Tourism operators in the state’s south-east say uncertainty over whether the SA border will remain open, combined with new requirements that arrivals must be tested and isolate until a negative test is returned, have seen a spate of cancellations for what should be the start of their most lucrative period.
Robe accommodation house operator Jamie Aitken says he has spoken to other industry insiders and believes they were “collectively down around $150,000 just last weekend”.
That wasn’t helped when a spate of exposure locations in the town were identified, forcing staff into quarantine and prompting a glut of cancelled bookings.
But it’s the cancellations going forward that are of greater concern, with Aitken saying the town’s major caravan park “already had 50 cancellations for January”.
He said “the rules and regulations that are in place for people wanting to come over here” had become a major disincentive to travel, with Robe often a stopover location for travellers heading to Adelaide.
“If they have to isolate when they get here, they can’t do anything… it’s a very bad rule,” he said.
“If they’ve got to have a test 72 hours before they get to the border, surely that’s enough – you shouldn’t have to lock up again.”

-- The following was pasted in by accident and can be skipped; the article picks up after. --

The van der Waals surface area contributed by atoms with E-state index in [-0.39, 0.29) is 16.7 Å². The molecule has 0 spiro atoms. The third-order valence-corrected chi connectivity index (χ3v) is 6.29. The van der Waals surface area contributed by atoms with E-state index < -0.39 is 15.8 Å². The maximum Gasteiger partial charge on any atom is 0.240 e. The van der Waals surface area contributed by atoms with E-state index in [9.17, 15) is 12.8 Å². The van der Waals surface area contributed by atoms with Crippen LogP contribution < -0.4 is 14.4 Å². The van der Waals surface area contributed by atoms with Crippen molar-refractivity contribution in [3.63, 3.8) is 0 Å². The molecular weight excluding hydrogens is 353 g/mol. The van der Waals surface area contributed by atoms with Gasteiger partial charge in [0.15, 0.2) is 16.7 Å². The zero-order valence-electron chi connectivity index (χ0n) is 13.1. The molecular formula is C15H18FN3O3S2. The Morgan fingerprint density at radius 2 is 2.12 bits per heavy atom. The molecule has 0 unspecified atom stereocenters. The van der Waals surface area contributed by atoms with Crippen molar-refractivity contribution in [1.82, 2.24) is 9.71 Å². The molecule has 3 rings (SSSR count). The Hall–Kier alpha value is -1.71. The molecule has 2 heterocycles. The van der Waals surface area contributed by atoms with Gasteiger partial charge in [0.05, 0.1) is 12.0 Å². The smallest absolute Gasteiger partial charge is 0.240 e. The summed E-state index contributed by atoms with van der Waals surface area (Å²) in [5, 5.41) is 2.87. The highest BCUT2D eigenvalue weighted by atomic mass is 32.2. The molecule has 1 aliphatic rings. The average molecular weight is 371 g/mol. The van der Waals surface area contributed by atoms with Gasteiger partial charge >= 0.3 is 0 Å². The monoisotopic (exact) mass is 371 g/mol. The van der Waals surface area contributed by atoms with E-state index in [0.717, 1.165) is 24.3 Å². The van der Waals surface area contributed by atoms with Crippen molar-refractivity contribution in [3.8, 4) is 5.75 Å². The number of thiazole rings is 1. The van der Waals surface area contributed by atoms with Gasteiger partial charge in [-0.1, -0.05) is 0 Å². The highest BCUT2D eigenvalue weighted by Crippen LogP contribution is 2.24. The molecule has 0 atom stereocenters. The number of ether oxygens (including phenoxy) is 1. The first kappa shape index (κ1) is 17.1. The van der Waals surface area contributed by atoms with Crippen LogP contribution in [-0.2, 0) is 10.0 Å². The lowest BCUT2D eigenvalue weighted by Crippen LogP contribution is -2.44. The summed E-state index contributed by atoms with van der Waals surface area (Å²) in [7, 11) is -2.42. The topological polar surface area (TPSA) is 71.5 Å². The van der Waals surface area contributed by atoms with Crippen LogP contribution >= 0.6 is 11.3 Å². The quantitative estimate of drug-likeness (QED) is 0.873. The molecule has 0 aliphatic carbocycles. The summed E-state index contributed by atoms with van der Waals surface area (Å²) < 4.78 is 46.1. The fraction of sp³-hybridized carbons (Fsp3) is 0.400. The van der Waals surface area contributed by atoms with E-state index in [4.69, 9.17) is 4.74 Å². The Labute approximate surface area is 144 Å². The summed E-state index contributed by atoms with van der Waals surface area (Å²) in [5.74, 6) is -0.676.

Aitken said tourism, along with fishery, is “what keeps this place afloat” and “we rely on the period from Boxing Day to Easter for over 60 per cent of our revenue for the whole year”.
He said Robe had also been wrongly stigmatised after a visiting Victorian who later tested positive visited a number of venues identified as exposure sites.
“We’ve had a number of cases coming to Robe being told at the border by uniformed people ‘don’t go to Robe – it’s a red zone’,” he said.
“One guest rang me in tears, she was coming here for her honeymoon and was told it was a red zone, and to turn around and go back to Melbourne.”
He said a fellow tourism operator was shopping in Mount Gambier wearing her business’s signage and was told “you can’t come here, get out – we’re not serving anyone from Robe”.
“There’s great confusion at the border as to what was going on,” he said.
Geoff Prest, co-owner of the Caledonian Inn at Robe – which was named as a close contact exposure site last week – said his business had since lost 10 accommodation bookings worth $8000.
This Government is going to sink all traders in Robe if it doesn’t get the message out that Robe is a safe place to come
“It’s not just the bookings we’ve lost, we’re not getting any new bookings either and we are normally pretty full at this time of year,” he said.
“At the moment this Government is going to sink all traders in Robe which is going to have a massive effect on the whole town, if the Government doesn’t get the message out that Robe is a safe place to come…
“It’s outrageous that Robe is being linked to being an unsafe destination because we had a COVID case.
“I think there’s really got to be a bit of clarity as to what the nation being vaccinated actually means.
“People want that clarity from the Government about what is going on here – are borders open or shut, there are so many knee-jerk reactions.”
He said it was “also the fact that things keep changing every day and you can’t plan”.
“No-one is planning a holiday to come to Robe at the moment because things might change,” he said.